Steppin’ Out Of The Darkness is “a message of encouragement for seasons such as this.” A season in which God may be forcing you to “face your fears” and allow the dreams and visions He placed within you to finally become birthed. And as you allow those dreams and visions to become born again, expect “the ‘Giver of Gifts’ to do the unexpected when least expected.” The world needs you to overcome your own fears and embrace Change as we all face our own “giants from the valley of Circumstance. Will you begin your journey today?
I remember when I first started blogging back in November 2006. It was fun. It was exciting. It was draining. It allowed me to uncover a writing voice I didn’t know existed. I have been grateful for the opportunities it has given me to get to know a few people out in the blogosphere that have given so much of themselves, people I’ve learned alot from.
Nonetheless, I experienced a block, and I neglected posting for a significant period of time. I thought about whether I had anything of any significance to say, and discovered that I really didn’t at the time. So instead of trying to post something of no value, I sort of disappeared. I sputtered a little here and there, attempting to make a comeback. But it just wasn’t there for me.
Part of me was dealing with the fact that I didn’t feel I had anything to say. But a large part of what I was doing was helping my husband get his book published. And while I posted back in December “It’s Here!” to celebrate his completion of the book, we experienced some production issues that took a minute to resolve.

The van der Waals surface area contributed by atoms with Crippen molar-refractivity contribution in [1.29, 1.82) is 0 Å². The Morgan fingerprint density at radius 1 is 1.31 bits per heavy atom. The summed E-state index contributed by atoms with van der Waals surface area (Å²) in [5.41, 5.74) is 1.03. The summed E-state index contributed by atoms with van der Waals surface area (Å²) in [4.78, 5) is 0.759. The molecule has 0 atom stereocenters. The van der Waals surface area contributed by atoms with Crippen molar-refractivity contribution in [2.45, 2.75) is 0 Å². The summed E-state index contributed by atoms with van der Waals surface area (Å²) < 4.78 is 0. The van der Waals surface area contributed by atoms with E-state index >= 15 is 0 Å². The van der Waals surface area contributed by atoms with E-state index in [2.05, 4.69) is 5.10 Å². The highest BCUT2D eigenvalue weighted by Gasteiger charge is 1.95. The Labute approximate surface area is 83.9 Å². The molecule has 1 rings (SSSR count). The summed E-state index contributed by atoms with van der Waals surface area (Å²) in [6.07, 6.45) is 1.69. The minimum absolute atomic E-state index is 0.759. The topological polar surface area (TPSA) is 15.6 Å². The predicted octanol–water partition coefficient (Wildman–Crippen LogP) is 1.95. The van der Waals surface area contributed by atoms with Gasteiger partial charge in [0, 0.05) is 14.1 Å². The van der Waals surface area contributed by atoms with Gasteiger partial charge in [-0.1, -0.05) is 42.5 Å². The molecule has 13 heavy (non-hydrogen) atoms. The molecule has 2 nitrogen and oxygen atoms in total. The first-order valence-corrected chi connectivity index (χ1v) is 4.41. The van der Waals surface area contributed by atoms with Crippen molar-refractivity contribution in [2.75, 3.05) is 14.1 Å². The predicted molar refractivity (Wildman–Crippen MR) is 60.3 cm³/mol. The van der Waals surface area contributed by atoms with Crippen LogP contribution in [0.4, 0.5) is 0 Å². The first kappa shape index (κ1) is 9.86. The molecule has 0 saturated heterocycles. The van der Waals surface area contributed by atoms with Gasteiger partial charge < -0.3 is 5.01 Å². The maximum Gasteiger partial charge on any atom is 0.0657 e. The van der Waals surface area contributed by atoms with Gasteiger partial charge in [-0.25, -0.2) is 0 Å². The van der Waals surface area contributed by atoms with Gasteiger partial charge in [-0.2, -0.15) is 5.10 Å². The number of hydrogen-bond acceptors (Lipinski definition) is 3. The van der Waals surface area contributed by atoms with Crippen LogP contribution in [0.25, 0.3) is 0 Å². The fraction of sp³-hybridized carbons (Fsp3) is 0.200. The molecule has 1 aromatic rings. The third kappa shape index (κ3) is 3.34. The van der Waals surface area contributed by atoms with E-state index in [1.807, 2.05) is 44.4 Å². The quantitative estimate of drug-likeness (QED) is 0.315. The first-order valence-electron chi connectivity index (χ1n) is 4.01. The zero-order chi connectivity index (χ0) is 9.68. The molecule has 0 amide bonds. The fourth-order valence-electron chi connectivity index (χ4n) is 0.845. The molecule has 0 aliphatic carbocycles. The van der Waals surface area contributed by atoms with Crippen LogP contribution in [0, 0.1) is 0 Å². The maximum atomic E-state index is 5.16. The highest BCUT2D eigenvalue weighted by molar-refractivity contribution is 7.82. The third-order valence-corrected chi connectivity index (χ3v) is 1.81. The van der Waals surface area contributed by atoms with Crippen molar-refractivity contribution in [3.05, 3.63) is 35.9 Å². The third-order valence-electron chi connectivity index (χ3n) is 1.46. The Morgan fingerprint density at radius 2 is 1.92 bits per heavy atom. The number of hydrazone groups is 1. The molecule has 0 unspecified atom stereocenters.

Well, this time, it’s here!!! The book has been published and it has been released. Below is the new cover image:
Steppin’ Out Of The Darkness, “When Good People Become Great,” is an introspective, inspirational story about “personal leadership.” The premise is that it’s not what happens to you that matters most; it’s how you choose to respond after adversity strikes when life happens and after bad things begin to happen when least expected.
Moreover, Steppin’ Out Of The Darkness is a family friendly book containing lessons lived and learned by three generations of men. Not once did the author disclose the ethnicity of the characters in the story because he wanted each reader’s life experiences to color the faces of the characters. He did this to avoid forcing the characters to fit into a mold that may not apply to each person reading this literary legacy of faith, hope, and love. The book is 272 pages. It is only available through Generation Y™ Publishing, and you can purchase it through my husband’s blog, “When Least Expected.”
Well, I now have something to say. To celebrate, I have a new look for my blog (for those who were past readers here)! And what I’ve decided to do was write some reflections around Steppin’ Out Of The Darkness. To give you a little flavor before I get started in a couple of days:
“When life happens and the invisible fist of Adversity strikes, always expect the ‘Giver of Gifts’ to do the unexpected when least expected.“